Ford's electric Mustang project car packs a manual transmission

Jon Fingas
Associate Editor
Ford

Sports car enthusiasts will sometimes balk at electric cars due to their usual lack of manual transmissions (there's no need for a gearbox, after all), but Ford has hinted that stick shifting might not be completely dead. The automaker has partnered with Webasto on a Mustang Lithium project car (no, it's not the Mustang-like SUV) that mates a monstrous 900-plus horsepower electric motor with a six-speed, drag-race-ready Getrag transmission. You could have the thrill of dropping 'gears' without the guilt of spewing emissions, and you'd definitely feel it when there's over 1,000ft/lbs of always-available torque.

The power is possible in part due to some cutting-edge tech. Like the Porsche Taycan, the Mustang Lithium has an 800-volt battery system that delivers more performance (up to a megawatt of electrical discharge) even as it reduces weight and heat. You can even fine-tune the output on a 10.4-inch touchscreen, choosing between torque settings that range from a modest "valet" through to "beast."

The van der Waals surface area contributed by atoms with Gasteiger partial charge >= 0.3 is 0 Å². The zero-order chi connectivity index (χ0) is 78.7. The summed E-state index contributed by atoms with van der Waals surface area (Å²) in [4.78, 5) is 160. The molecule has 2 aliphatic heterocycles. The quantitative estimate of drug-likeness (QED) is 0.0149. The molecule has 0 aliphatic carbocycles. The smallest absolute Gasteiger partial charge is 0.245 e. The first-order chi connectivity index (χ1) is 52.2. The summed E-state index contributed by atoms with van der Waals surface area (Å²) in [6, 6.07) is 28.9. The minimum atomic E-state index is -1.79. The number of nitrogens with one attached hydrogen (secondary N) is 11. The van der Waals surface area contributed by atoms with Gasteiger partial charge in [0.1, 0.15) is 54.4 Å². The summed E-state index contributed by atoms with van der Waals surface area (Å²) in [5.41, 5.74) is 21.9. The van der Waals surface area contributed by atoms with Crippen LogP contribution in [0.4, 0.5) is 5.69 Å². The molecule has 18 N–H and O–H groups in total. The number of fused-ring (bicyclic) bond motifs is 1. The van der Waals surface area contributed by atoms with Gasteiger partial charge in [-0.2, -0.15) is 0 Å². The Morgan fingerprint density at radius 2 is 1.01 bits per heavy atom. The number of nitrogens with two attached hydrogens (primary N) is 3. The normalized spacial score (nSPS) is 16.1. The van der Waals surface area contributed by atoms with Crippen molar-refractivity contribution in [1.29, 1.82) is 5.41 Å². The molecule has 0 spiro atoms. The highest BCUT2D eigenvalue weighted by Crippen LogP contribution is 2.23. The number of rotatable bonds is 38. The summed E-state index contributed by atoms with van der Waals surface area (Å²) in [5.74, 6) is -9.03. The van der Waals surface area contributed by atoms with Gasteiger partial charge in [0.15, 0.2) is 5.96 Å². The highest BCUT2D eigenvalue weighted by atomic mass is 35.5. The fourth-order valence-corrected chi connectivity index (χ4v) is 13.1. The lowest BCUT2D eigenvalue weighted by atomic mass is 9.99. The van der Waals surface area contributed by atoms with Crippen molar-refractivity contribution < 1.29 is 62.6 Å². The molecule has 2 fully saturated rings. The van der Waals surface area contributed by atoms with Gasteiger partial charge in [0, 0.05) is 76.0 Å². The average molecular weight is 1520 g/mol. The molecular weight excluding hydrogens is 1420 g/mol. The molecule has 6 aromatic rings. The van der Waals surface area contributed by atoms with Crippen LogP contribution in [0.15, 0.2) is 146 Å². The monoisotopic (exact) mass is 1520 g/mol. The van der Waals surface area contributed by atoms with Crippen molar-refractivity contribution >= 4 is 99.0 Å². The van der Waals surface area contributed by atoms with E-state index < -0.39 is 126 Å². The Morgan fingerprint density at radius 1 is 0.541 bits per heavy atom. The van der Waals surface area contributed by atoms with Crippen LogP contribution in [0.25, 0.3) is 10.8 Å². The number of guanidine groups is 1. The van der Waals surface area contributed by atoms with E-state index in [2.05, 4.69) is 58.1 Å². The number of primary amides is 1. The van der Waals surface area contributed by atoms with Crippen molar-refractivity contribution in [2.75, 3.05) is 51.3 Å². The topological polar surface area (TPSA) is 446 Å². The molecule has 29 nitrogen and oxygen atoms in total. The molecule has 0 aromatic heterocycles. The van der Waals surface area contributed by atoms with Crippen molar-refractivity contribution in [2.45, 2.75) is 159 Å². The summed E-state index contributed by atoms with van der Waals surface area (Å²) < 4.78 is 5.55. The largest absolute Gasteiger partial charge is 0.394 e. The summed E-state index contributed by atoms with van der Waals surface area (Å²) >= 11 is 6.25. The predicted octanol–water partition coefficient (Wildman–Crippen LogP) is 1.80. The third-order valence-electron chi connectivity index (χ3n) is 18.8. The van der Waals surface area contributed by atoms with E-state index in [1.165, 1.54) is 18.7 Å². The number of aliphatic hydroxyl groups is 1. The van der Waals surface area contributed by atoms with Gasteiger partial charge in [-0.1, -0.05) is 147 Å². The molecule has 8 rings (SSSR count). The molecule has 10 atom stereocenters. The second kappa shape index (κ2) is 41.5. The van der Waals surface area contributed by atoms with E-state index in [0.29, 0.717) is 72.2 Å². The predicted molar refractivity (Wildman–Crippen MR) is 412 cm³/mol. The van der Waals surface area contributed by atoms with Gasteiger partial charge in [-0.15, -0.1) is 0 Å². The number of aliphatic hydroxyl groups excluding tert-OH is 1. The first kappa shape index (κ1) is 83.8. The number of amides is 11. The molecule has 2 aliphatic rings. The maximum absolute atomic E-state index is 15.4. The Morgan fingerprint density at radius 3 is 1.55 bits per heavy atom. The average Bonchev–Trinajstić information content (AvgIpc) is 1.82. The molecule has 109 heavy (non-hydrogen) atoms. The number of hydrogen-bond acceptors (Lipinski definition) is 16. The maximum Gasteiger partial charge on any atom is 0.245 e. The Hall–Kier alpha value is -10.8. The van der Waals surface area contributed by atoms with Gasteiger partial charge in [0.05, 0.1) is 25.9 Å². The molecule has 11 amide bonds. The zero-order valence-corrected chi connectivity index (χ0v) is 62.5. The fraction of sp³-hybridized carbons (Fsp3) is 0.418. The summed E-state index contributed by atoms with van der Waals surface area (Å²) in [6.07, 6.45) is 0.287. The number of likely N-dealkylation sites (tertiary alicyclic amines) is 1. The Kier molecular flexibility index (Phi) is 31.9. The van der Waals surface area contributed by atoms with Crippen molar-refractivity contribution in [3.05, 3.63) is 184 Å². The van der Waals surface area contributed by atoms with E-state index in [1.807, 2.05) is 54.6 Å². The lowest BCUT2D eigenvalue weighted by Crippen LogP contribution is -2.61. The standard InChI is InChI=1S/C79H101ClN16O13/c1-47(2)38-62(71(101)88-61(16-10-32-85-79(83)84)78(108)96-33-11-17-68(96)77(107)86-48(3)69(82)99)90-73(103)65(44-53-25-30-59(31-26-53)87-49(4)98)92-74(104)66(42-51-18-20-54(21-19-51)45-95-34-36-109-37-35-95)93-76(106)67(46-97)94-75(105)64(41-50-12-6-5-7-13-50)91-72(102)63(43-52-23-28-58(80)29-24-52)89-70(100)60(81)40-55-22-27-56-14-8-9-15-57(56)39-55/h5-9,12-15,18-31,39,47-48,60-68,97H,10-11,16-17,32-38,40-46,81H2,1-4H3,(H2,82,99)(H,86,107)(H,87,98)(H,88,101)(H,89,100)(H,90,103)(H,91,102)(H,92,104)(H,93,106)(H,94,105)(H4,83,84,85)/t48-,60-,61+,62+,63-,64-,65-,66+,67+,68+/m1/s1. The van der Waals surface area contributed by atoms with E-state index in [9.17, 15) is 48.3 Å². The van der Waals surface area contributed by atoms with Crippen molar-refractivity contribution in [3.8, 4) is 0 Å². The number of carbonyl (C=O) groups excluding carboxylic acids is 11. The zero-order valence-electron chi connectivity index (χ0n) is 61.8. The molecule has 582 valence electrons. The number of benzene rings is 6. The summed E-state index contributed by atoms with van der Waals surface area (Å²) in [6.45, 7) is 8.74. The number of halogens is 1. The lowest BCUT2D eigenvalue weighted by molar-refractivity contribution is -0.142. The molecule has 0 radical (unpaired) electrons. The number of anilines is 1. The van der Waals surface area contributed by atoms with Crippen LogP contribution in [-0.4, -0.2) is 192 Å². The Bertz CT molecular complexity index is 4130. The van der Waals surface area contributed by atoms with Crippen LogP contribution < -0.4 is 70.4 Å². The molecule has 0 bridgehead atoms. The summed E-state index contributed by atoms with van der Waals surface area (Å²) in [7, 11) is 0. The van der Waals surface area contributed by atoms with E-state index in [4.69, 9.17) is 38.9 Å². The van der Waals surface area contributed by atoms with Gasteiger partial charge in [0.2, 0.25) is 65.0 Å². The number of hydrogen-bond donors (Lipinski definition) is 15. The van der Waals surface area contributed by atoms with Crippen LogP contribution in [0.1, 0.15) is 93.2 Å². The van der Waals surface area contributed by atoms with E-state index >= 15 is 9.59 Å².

Don't get your hopes too high. Ford stressed that this is a "one-off" that's designed both for bragging rights as well as a test mule for battery and heat control technologies that will reach production cars. You probably won't roll out of a dealership with a toned-down Mustang EV any time soon.

With that said, it won't be long before Ford shifts its attention to more practical designs. It's revealing its Mustang-inspired electric SUV on November 17th ahead of a 2020 debut, and there will be a production electric F-150 within a few years. The Mustang Lithium is really just an early taste of an electrification push that could dramatically change Ford's lineup over time.


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